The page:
An affable Victorian gentleman. Franklin was said to be a good-natured bumbler, dogged and clueless, with the naive ideals of a child and a disdain for acquiring backcountry skills. He had been woefully unprepared to lead an Arctic expedition, and upon returning to England, he was known as the Man Who Ate His Shoes—yet the sobriquet was uttered more often with awe than with ridicule. He was hailed as a national hero, promoted to the rank of captain by the Admiralty, paid handsomely to write an account of his ordeal, and, in 1825, given command of a second Arctic expedition.
That trip was relatively uneventful, but in 1845, hoping finally to discover the fabled Northwest Passage, Franklin made the mistake of returning to the Arctic for a third time. He and the 128 men under his command were never heard from again. Evidence unearthed by the forty-odd expeditions sent to search for them eventually established that all had perished, the victims of scurvy, starvation, and unspeakable suffering.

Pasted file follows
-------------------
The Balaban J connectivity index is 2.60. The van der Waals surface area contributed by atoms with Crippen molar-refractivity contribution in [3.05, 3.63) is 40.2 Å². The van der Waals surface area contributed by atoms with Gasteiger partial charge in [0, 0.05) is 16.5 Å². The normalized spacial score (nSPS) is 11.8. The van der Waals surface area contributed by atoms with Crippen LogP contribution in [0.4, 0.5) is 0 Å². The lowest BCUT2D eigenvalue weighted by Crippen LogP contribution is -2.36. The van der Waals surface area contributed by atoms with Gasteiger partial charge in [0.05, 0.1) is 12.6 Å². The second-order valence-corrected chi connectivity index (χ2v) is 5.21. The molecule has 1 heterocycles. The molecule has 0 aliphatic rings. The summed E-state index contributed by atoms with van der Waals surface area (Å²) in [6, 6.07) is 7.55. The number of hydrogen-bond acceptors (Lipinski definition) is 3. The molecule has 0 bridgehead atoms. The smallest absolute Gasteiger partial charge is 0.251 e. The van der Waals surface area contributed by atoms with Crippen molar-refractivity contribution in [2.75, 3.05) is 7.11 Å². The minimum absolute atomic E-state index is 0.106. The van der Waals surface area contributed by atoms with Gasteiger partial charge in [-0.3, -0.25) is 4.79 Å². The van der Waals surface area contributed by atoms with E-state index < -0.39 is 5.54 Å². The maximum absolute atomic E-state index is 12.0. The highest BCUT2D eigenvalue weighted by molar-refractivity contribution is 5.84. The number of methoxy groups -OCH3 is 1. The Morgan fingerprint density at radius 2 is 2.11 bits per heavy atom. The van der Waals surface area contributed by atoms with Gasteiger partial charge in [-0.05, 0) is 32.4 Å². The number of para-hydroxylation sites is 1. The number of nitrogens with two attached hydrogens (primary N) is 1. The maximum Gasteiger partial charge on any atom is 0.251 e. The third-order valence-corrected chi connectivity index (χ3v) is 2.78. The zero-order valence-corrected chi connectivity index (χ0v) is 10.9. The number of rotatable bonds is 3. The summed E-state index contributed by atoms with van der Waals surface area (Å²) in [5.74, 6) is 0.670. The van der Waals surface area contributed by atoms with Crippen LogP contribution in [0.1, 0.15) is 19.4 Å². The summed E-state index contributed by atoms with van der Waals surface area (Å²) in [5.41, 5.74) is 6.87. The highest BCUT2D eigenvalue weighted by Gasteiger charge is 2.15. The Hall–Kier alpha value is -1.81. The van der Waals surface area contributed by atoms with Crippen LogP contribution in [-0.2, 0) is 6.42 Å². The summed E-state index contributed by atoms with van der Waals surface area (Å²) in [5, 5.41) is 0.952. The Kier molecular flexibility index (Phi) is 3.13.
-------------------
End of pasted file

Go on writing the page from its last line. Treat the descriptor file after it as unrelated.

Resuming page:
When McCandless turned up dead, he was likened to Franklin not simply because both men starved but also because both were perceived to have lacked a requisite humility; both were thought to have possessed insufficient respect for the land. A century after Franklin’s death, the eminent explorer Vilhjalmur Stefansson pointed out that the English explorer had never taken the trouble to learn the survival skills practiced by the Indians and the Eskimos—peoples who had managed to flourish “for generations, bringing up their children and taking care of their aged” in the same harsh country that killed Franklin. (Stefansson conveniently neglected to mention that many, many Indians and Eskimos have starved in the northern latitudes, as well.)